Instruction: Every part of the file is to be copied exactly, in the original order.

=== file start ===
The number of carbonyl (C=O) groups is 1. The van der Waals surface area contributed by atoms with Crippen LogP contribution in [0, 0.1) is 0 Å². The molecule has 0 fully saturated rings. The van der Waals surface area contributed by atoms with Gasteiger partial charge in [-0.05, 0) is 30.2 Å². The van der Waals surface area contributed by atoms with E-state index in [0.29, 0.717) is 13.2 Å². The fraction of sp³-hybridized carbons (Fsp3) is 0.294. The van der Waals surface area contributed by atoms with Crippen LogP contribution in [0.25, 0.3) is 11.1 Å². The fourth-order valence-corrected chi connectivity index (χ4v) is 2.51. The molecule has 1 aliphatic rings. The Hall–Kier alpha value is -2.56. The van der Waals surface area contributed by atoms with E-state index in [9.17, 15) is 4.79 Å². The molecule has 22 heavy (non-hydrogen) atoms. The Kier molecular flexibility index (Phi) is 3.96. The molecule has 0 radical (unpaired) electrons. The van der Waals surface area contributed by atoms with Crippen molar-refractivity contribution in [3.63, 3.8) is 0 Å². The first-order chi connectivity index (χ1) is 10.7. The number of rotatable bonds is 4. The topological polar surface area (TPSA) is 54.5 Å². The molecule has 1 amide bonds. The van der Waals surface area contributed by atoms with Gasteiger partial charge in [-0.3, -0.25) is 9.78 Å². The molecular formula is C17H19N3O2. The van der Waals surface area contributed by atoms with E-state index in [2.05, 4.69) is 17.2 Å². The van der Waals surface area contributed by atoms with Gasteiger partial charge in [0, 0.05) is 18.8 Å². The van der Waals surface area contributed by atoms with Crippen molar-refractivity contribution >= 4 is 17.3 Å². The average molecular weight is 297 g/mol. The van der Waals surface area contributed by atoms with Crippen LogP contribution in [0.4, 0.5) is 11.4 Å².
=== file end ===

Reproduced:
The number of carbonyl (C=O) groups is 1. The van der Waals surface area contributed by atoms with Crippen LogP contribution in [0, 0.1) is 0 Å². The molecule has 0 fully saturated rings. The van der Waals surface area contributed by atoms with Gasteiger partial charge in [-0.05, 0) is 30.2 Å². The van der Waals surface area contributed by atoms with E-state index in [0.29, 0.717) is 13.2 Å². The fraction of sp³-hybridized carbons (Fsp3) is 0.294. The van der Waals surface area contributed by atoms with Crippen LogP contribution in [0.25, 0.3) is 11.1 Å². The fourth-order valence-corrected chi connectivity index (χ4v) is 2.51. The molecule has 1 aliphatic rings. The Hall–Kier alpha value is -2.56. The van der Waals surface area contributed by atoms with E-state index in [9.17, 15) is 4.79 Å². The molecule has 22 heavy (non-hydrogen) atoms. The Kier molecular flexibility index (Phi) is 3.96. The molecule has 0 radical (unpaired) electrons. The van der Waals surface area contributed by atoms with Crippen molar-refractivity contribution in [3.63, 3.8) is 0 Å². The first-order chi connectivity index (χ1) is 10.7. The number of rotatable bonds is 4. The topological polar surface area (TPSA) is 54.5 Å². The molecule has 1 amide bonds. The van der Waals surface area contributed by atoms with Gasteiger partial charge in [-0.3, -0.25) is 9.78 Å². The molecular formula is C17H19N3O2. The van der Waals surface area contributed by atoms with E-state index in [2.05, 4.69) is 17.2 Å². The van der Waals surface area contributed by atoms with Gasteiger partial charge in [0, 0.05) is 18.8 Å². The van der Waals surface area contributed by atoms with Crippen molar-refractivity contribution >= 4 is 17.3 Å². The average molecular weight is 297 g/mol. The van der Waals surface area contributed by atoms with Crippen LogP contribution in [0.4, 0.5) is 11.4 Å².